Publication Date


Document Type

Doctoral Dissertation

Academic Program

Biochemistry and Molecular Pharmacology


Biochemistry and Molecular Pharmacology Program

First Thesis Advisor

Sean Ryder, PhD


Caenorhabditis elegans Proteins, RNA-Binding Proteins


Post-transcriptional regulation of gene expression is a mechanism that governs developmental and cellular events in metazoans. In early embryogenesis, transcriptionally quiescent cells depend upon maternally supplied factors such as RNA binding proteins and RNA that control key decisions. Morphogen gradients form and in turn pattern the early embryo generating different cell types and spatial order. In the nematode Caenorhabditis elegans, the early embryo relies upon several RNA binding proteins that control mRNA stability, translation efficiency, and/or mRNA localization of cell fate determinants essential for proper development.

MEX-5 and MEX-3 are two conserved RNA-binding proteins required to pattern the anterior/posterior axis and early embryo. Mutation of either gene results in a maternal effect lethal phenotype with proliferating posterior muscle into the anterior blastomeres (Muscle EXcess). Several cell-fate determinants are aberrantly expressed in mex-5 and mex-3 embryos. Both proteins are thought to interact with cis-regulatory elements present in 3’-UTRs of target RNAs controlling their metabolism. However, previous studies failed to demonstrate that these proteins regulate maternal transcripts directly.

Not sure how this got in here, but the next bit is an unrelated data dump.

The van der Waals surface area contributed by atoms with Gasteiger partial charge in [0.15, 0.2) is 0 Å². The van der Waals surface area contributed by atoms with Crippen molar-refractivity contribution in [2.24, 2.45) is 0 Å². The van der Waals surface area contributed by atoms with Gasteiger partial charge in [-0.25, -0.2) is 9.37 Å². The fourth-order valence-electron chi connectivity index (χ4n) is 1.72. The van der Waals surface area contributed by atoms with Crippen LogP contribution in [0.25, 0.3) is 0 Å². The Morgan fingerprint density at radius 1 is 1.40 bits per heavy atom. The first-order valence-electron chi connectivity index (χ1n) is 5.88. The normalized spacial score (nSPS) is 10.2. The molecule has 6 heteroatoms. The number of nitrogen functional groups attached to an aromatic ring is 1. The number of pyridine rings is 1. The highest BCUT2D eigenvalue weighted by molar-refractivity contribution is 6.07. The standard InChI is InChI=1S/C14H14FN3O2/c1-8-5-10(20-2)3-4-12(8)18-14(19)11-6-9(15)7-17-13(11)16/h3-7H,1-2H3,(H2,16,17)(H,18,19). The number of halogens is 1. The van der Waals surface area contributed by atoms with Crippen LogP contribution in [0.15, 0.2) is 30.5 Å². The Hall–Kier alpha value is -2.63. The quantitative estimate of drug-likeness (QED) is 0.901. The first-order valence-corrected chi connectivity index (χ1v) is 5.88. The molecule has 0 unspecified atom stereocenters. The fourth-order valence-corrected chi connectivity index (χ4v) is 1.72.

This dissertation presents a thorough assessment of the RNA binding properties of MEX-5 and MEX-3. Quantitative biochemical approaches were used to determine the RNA binding specificity of both proteins. MEX-5 has a relaxed specificity, binding with high affinity to linear RNA containing a tract of six or more uridines within an eight-nucleotide window. This is very different from its mammalian homologs Tristetraprolin (TTP) and ERF-2. I was able to identify two amino acids present within the MEX-5 RNA binding domain that are required for the differential RNA recognition observed between MEX-5 and TTP. MEX-3 on the other hand is a specific RNA binding protein, recognizing a bipartite element with flexible spacing between two four-nucleotide half-sites. I demonstrate that this element is required for MEX-3 dependent regulation in vivo. Previous studies only identify a small number of candidate regulatory targets of MEX-5 and MEX-3. The defined sequence specificity of both proteins is used to predict new putative targets that may be regulated by either protein. Collectively, this study examines the RNA binding properties of MEX-5 and MEX-3 to clarify their role as post-transcriptional regulators in nematode development.



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